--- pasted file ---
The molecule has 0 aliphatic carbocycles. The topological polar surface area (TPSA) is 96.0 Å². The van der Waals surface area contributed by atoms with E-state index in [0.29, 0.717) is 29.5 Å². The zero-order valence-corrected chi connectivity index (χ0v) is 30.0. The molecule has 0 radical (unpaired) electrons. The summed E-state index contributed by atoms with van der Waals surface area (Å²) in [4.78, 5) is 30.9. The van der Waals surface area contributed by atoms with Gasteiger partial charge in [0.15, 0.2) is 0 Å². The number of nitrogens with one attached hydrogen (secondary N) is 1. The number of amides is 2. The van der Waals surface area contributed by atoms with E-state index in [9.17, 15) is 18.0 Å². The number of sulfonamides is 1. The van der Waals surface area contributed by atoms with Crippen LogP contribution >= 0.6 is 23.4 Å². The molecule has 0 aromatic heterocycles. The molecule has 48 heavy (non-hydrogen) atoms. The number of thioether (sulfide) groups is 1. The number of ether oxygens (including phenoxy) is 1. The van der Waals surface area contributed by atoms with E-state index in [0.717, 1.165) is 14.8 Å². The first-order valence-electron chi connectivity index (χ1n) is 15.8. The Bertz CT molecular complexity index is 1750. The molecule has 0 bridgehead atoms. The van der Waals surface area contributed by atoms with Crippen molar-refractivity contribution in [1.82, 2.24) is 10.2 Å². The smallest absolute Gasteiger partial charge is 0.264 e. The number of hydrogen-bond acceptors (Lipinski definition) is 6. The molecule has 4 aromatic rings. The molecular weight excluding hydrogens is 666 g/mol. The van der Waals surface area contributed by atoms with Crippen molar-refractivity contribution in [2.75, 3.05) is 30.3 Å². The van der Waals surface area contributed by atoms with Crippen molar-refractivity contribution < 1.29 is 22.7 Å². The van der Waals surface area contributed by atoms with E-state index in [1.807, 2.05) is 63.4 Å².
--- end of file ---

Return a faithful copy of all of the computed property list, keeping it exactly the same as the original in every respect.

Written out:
The molecule has 0 aliphatic carbocycles. The topological polar surface area (TPSA) is 96.0 Å². The van der Waals surface area contributed by atoms with E-state index in [0.29, 0.717) is 29.5 Å². The zero-order valence-corrected chi connectivity index (χ0v) is 30.0. The molecule has 0 radical (unpaired) electrons. The summed E-state index contributed by atoms with van der Waals surface area (Å²) in [4.78, 5) is 30.9. The van der Waals surface area contributed by atoms with Gasteiger partial charge in [0.15, 0.2) is 0 Å². The number of nitrogens with one attached hydrogen (secondary N) is 1. The number of amides is 2. The van der Waals surface area contributed by atoms with E-state index in [9.17, 15) is 18.0 Å². The number of sulfonamides is 1. The van der Waals surface area contributed by atoms with Crippen LogP contribution >= 0.6 is 23.4 Å². The molecule has 0 aromatic heterocycles. The molecule has 48 heavy (non-hydrogen) atoms. The number of thioether (sulfide) groups is 1. The number of ether oxygens (including phenoxy) is 1. The van der Waals surface area contributed by atoms with E-state index in [0.717, 1.165) is 14.8 Å². The first-order valence-electron chi connectivity index (χ1n) is 15.8. The Bertz CT molecular complexity index is 1750. The molecule has 0 bridgehead atoms. The van der Waals surface area contributed by atoms with Crippen molar-refractivity contribution in [1.82, 2.24) is 10.2 Å². The smallest absolute Gasteiger partial charge is 0.264 e. The number of hydrogen-bond acceptors (Lipinski definition) is 6. The molecule has 4 aromatic rings. The molecular weight excluding hydrogens is 666 g/mol. The van der Waals surface area contributed by atoms with Crippen molar-refractivity contribution in [2.75, 3.05) is 30.3 Å². The van der Waals surface area contributed by atoms with Crippen molar-refractivity contribution < 1.29 is 22.7 Å². The van der Waals surface area contributed by atoms with E-state index in [1.807, 2.05) is 63.4 Å².